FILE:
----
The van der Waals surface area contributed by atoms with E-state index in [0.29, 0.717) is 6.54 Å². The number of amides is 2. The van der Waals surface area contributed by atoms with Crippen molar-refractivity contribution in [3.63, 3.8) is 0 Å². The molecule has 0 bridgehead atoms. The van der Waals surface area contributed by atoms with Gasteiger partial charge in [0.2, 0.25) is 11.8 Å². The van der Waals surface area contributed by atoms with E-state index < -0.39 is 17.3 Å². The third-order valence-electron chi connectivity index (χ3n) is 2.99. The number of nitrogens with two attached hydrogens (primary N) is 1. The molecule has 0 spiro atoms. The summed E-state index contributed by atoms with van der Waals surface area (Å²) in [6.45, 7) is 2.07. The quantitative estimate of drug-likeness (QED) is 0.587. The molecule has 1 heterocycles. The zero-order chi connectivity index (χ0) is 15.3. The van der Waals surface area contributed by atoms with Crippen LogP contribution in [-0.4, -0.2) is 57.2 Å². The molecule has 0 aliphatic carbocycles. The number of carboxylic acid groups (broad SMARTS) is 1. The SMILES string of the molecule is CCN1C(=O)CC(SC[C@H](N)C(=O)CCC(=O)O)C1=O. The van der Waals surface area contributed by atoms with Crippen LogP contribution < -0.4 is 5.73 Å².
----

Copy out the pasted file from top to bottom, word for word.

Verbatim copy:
The van der Waals surface area contributed by atoms with E-state index in [0.29, 0.717) is 6.54 Å². The number of amides is 2. The van der Waals surface area contributed by atoms with Crippen molar-refractivity contribution in [3.63, 3.8) is 0 Å². The molecule has 0 bridgehead atoms. The van der Waals surface area contributed by atoms with Gasteiger partial charge in [0.2, 0.25) is 11.8 Å². The van der Waals surface area contributed by atoms with E-state index < -0.39 is 17.3 Å². The third-order valence-electron chi connectivity index (χ3n) is 2.99. The number of nitrogens with two attached hydrogens (primary N) is 1. The molecule has 0 spiro atoms. The summed E-state index contributed by atoms with van der Waals surface area (Å²) in [6.45, 7) is 2.07. The quantitative estimate of drug-likeness (QED) is 0.587. The molecule has 1 heterocycles. The zero-order chi connectivity index (χ0) is 15.3. The van der Waals surface area contributed by atoms with Crippen LogP contribution in [-0.4, -0.2) is 57.2 Å². The molecule has 0 aliphatic carbocycles. The number of carboxylic acid groups (broad SMARTS) is 1. The SMILES string of the molecule is CCN1C(=O)CC(SC[C@H](N)C(=O)CCC(=O)O)C1=O. The van der Waals surface area contributed by atoms with Crippen LogP contribution < -0.4 is 5.73 Å².